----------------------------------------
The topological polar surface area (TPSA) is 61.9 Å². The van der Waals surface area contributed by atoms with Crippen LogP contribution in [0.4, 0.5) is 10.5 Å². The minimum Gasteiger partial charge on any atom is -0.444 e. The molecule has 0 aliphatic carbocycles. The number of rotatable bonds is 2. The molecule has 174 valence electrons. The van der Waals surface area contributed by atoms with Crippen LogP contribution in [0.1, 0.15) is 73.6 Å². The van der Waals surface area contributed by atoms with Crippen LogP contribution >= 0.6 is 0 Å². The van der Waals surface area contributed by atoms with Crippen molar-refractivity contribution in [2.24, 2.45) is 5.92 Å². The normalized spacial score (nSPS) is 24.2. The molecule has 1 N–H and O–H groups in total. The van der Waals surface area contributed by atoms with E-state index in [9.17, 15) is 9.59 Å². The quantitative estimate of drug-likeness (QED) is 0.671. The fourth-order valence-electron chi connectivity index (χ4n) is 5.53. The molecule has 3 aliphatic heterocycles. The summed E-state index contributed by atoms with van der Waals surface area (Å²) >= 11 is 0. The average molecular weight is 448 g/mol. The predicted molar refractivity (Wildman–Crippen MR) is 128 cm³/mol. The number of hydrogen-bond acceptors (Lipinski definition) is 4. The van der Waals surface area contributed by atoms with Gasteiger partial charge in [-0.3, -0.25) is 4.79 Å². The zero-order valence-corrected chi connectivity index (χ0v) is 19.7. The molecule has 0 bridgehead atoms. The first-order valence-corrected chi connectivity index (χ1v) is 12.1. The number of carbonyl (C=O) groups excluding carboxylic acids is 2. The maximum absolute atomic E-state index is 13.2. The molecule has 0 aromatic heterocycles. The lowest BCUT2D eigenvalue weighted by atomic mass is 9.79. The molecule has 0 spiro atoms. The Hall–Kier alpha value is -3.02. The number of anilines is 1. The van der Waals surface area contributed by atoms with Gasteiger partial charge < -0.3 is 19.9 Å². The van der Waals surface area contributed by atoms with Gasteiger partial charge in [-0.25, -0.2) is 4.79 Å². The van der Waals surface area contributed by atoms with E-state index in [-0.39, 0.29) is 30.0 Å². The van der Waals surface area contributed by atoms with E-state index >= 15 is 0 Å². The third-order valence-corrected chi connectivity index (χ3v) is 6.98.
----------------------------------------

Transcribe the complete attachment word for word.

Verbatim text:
The topological polar surface area (TPSA) is 61.9 Å². The van der Waals surface area contributed by atoms with Crippen LogP contribution in [0.4, 0.5) is 10.5 Å². The minimum Gasteiger partial charge on any atom is -0.444 e. The molecule has 0 aliphatic carbocycles. The number of rotatable bonds is 2. The molecule has 174 valence electrons. The van der Waals surface area contributed by atoms with Crippen LogP contribution in [0.1, 0.15) is 73.6 Å². The van der Waals surface area contributed by atoms with Crippen LogP contribution >= 0.6 is 0 Å². The van der Waals surface area contributed by atoms with Crippen molar-refractivity contribution in [2.24, 2.45) is 5.92 Å². The normalized spacial score (nSPS) is 24.2. The molecule has 1 N–H and O–H groups in total. The van der Waals surface area contributed by atoms with E-state index in [9.17, 15) is 9.59 Å². The quantitative estimate of drug-likeness (QED) is 0.671. The fourth-order valence-electron chi connectivity index (χ4n) is 5.53. The molecule has 3 aliphatic heterocycles. The summed E-state index contributed by atoms with van der Waals surface area (Å²) >= 11 is 0. The average molecular weight is 448 g/mol. The predicted molar refractivity (Wildman–Crippen MR) is 128 cm³/mol. The number of hydrogen-bond acceptors (Lipinski definition) is 4. The van der Waals surface area contributed by atoms with Gasteiger partial charge in [-0.3, -0.25) is 4.79 Å². The zero-order valence-corrected chi connectivity index (χ0v) is 19.7. The molecule has 0 bridgehead atoms. The first-order valence-corrected chi connectivity index (χ1v) is 12.1. The number of carbonyl (C=O) groups excluding carboxylic acids is 2. The maximum absolute atomic E-state index is 13.2. The molecule has 0 aromatic heterocycles. The lowest BCUT2D eigenvalue weighted by atomic mass is 9.79. The molecule has 0 spiro atoms. The Hall–Kier alpha value is -3.02. The number of anilines is 1. The van der Waals surface area contributed by atoms with Gasteiger partial charge < -0.3 is 19.9 Å². The van der Waals surface area contributed by atoms with Gasteiger partial charge in [-0.25, -0.2) is 4.79 Å². The van der Waals surface area contributed by atoms with E-state index in [-0.39, 0.29) is 30.0 Å². The van der Waals surface area contributed by atoms with E-state index >= 15 is 0 Å². The third-order valence-corrected chi connectivity index (χ3v) is 6.98.